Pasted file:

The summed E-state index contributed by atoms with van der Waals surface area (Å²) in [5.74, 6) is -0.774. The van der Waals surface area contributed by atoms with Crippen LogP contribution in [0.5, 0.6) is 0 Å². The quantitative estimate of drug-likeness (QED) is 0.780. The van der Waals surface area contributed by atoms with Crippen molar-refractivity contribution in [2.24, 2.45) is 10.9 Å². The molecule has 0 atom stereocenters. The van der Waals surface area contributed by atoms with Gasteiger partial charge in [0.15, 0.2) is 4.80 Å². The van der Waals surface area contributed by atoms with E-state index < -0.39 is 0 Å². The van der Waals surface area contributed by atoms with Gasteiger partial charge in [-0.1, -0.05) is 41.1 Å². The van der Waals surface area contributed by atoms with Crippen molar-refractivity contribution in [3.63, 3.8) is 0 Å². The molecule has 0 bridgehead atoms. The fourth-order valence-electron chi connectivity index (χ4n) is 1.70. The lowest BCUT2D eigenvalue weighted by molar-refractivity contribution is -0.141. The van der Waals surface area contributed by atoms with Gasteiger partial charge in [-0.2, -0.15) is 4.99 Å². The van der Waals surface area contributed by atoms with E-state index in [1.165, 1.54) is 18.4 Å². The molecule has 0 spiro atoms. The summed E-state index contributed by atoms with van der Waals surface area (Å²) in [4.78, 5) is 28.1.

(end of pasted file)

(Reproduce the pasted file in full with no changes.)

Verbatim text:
The summed E-state index contributed by atoms with van der Waals surface area (Å²) in [5.74, 6) is -0.774. The van der Waals surface area contributed by atoms with Crippen LogP contribution in [0.5, 0.6) is 0 Å². The quantitative estimate of drug-likeness (QED) is 0.780. The van der Waals surface area contributed by atoms with Crippen molar-refractivity contribution in [2.24, 2.45) is 10.9 Å². The molecule has 0 atom stereocenters. The van der Waals surface area contributed by atoms with Gasteiger partial charge in [0.15, 0.2) is 4.80 Å². The van der Waals surface area contributed by atoms with E-state index < -0.39 is 0 Å². The van der Waals surface area contributed by atoms with Gasteiger partial charge in [-0.1, -0.05) is 41.1 Å². The van der Waals surface area contributed by atoms with Crippen molar-refractivity contribution in [3.63, 3.8) is 0 Å². The molecule has 0 bridgehead atoms. The fourth-order valence-electron chi connectivity index (χ4n) is 1.70. The lowest BCUT2D eigenvalue weighted by molar-refractivity contribution is -0.141. The van der Waals surface area contributed by atoms with Gasteiger partial charge in [-0.2, -0.15) is 4.99 Å². The van der Waals surface area contributed by atoms with E-state index in [1.165, 1.54) is 18.4 Å². The molecule has 0 spiro atoms. The summed E-state index contributed by atoms with van der Waals surface area (Å²) in [4.78, 5) is 28.1.